As many of you know, my dad is currently suffering encephalitis. Last Friday he was moved to a larger hospital in Akron after suffering from a grand mal seizure while they were weaning him off of his sedation. The doctors were concerned he was potentially having these seizures and they were missing them due to the heavy sedation he was under. They were doing periodic EEG’s, but if you aren’t having a seizure during the test, it won’t tell you if one has taken place.
The good news is after that scary incident and a few days at the larger hospital, Dad is now awake and coherent. While he is mildly confused from time to time, he is responsive and has his wits about him. These are all things to be VERY thankful for. The worse part about viral encephalitis is it is just like any virus in the fact that you can only do supportive care. While care didn’t change from hospital to hospital, enough time had elapsed to allow for some healing and thus the waking up.
While all of this was going on with Dad, Tom and I have been tending the farm. I have a good reason for my lack of blogging, I’ve been running around like a crazy woman (more than usual)! Our biggest task at hand was almost 100 acres of hay that needed to be chopped for haylage to feed the milk cows. We had four of us at the time doing everyday chores. Only 2 of us, not I, drive tractors. Only 1 of us has unloaded haylage before and this was also the only person who knew how to operate the tractor and chopper. If you haven’t noticed, we had encountered a dilemma.
Our next problem came when Tom went thru the haybine to make sure it was ready to go. It wasn’t that would have been to easy. It was broken bad enough it had to be sent off to be fixed. So now we had to tell my already stressed mom that the haybine was broken…
Tom and I were telling our pastor all of this one day while sitting in the ICU waiting room. The following day a fellow church member and neighboring dairy farmer called Tom and informed him that he would be there to help him chop. He didn’t ask, being a wise man, knowing that Tom would probably beat around the bush about accepting help. He just informed him he would be there. Some how he also miraculously knew that our haybine was broken and said he would be bringing his. He also lined up another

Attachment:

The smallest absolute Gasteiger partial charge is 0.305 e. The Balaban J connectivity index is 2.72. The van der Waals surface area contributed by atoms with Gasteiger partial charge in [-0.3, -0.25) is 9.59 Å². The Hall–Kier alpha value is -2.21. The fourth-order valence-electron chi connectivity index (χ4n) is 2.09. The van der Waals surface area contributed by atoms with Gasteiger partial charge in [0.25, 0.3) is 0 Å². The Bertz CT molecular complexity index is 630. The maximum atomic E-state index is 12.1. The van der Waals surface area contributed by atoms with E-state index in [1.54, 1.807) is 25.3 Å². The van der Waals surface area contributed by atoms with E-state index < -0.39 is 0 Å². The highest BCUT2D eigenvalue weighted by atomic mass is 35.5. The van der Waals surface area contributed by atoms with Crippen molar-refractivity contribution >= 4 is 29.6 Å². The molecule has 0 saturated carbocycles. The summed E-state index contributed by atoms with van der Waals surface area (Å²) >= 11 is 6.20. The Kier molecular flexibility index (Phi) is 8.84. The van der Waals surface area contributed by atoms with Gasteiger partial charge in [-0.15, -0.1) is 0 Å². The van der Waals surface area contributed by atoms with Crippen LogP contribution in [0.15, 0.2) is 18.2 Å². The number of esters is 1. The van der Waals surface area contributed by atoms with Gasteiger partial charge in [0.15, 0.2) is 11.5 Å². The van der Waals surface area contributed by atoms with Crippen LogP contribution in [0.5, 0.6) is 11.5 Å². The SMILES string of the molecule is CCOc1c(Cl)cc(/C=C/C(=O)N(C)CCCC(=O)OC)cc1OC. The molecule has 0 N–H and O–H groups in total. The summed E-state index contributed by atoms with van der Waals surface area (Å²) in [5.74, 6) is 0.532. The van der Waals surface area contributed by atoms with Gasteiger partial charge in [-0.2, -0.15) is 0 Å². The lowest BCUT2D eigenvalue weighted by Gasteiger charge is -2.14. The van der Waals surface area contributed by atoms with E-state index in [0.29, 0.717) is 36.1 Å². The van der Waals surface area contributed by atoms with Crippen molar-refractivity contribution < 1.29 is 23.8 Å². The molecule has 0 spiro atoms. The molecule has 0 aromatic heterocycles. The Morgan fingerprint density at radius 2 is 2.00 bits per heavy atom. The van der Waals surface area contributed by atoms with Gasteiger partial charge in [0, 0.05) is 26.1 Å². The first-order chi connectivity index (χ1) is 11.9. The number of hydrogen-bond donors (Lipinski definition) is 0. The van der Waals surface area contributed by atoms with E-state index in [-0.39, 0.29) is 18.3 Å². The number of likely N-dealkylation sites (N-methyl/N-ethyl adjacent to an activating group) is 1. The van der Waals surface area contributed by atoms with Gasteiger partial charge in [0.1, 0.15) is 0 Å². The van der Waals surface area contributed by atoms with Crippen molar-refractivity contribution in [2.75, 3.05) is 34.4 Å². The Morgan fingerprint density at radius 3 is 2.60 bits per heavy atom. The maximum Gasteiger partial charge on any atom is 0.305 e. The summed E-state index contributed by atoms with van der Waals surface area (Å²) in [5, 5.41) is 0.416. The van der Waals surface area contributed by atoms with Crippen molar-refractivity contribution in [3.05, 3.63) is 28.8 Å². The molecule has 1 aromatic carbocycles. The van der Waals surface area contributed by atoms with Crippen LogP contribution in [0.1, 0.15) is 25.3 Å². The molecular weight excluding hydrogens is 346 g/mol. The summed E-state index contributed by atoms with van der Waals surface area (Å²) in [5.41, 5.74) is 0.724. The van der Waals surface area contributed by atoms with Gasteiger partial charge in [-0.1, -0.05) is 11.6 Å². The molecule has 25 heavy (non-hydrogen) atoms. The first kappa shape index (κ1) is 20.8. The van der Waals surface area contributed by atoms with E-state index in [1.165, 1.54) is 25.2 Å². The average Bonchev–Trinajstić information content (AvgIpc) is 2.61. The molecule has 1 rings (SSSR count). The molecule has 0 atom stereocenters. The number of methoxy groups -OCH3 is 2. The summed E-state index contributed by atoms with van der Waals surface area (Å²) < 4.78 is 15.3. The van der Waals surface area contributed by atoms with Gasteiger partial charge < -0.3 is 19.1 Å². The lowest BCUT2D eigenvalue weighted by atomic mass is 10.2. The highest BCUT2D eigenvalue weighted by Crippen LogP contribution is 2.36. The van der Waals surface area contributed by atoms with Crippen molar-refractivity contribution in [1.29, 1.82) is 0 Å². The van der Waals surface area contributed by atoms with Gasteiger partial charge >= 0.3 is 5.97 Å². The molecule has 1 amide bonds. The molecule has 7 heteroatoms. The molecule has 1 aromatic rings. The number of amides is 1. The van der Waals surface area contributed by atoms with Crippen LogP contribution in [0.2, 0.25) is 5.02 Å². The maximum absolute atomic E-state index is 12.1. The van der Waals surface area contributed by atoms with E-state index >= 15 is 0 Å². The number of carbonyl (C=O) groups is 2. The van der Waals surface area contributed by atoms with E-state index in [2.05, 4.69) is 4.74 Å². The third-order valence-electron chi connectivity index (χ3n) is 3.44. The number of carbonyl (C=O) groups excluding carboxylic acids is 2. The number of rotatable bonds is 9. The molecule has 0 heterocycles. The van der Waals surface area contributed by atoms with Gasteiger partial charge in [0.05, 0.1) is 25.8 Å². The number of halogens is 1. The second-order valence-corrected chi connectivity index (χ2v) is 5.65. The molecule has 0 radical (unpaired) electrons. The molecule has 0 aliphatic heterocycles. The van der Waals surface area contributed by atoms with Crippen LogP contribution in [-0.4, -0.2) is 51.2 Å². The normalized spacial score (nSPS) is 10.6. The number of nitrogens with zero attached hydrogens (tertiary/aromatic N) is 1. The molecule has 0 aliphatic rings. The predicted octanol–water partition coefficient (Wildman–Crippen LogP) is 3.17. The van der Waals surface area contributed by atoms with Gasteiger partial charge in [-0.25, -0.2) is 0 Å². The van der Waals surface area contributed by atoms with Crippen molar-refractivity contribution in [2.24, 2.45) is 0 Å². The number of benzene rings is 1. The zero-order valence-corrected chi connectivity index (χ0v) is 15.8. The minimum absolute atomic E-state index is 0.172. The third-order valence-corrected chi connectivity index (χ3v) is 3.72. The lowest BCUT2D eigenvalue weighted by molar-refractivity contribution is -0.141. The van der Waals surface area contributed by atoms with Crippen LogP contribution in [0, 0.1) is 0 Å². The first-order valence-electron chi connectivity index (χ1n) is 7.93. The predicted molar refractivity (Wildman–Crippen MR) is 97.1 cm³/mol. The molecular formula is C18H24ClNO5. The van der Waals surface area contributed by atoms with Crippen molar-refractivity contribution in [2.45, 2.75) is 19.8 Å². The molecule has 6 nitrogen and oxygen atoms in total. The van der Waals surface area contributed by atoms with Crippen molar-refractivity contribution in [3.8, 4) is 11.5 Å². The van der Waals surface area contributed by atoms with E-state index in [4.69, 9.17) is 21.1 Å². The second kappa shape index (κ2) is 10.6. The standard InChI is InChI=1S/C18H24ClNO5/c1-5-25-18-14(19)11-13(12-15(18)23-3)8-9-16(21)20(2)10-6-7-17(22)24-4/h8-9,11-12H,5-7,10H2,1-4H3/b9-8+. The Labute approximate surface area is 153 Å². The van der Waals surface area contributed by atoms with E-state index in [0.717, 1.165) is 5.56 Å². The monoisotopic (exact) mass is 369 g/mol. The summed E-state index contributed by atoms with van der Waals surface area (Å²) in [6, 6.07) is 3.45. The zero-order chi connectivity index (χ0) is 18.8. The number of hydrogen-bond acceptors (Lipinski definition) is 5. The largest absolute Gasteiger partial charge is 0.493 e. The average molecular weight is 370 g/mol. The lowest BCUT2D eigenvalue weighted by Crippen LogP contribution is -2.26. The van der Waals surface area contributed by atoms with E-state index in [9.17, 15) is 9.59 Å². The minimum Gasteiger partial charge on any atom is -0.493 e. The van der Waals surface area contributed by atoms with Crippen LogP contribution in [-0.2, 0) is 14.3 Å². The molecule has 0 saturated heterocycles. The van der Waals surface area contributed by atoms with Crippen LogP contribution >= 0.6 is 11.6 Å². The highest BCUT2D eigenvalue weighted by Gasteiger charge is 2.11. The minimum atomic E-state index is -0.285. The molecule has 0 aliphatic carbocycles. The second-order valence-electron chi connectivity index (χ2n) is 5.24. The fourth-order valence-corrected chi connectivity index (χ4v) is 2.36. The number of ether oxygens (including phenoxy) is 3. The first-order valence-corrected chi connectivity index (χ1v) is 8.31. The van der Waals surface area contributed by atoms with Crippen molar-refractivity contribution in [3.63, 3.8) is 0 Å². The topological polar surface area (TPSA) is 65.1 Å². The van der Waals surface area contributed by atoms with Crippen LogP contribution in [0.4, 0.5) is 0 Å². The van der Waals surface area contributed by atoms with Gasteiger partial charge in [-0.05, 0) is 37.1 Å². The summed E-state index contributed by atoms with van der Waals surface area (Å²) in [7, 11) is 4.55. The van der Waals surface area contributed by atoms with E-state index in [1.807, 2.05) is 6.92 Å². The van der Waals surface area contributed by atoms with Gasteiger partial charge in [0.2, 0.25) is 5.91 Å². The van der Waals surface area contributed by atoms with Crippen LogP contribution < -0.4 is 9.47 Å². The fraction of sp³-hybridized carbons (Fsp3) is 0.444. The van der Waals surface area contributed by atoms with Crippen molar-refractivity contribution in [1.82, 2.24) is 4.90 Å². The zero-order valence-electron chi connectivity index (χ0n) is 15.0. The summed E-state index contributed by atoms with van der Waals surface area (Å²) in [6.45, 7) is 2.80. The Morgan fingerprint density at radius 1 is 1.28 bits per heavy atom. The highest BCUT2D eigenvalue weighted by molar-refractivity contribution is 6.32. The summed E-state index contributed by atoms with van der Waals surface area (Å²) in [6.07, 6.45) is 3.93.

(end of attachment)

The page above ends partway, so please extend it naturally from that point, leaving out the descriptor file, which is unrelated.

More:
By the next day a whole team of men from our church had been assembled and a rough timeline of when this was all going to happen was laid out. I have to say while it was greatly appreciated, acts of kindness like this can be completely overwhelming and humbling.
Tom ran around for a day making sure everything, and I mean everything, was ready to go in efforts of avoiding any delays from our equipment not being ready. Tractors were fueled, the chopper was prepped, the blower on the silo was went thru and all of our silage wagons were out and ready to go.
Sunday night they began mowing hay and by mid-morning Wednesday everything was chopped and in the silo. Our silo was literally filled with the last load of haylage being the last load that would fit.
We can’t begin to thank all of these guys enough. The time, labor and use of their equipment was the only way we were able to get this done as quickly and as easily as we were.
I some how having a feeling a certain woman put them up to this and she deserves a huge thanks as well. Having a farming background herself she knew how detrimental it was that our feed was made and how hard it would be to do with our limited people. Our pastor is an amazing woman in her own right. Coincidentally (maybe not?) her name is Angel.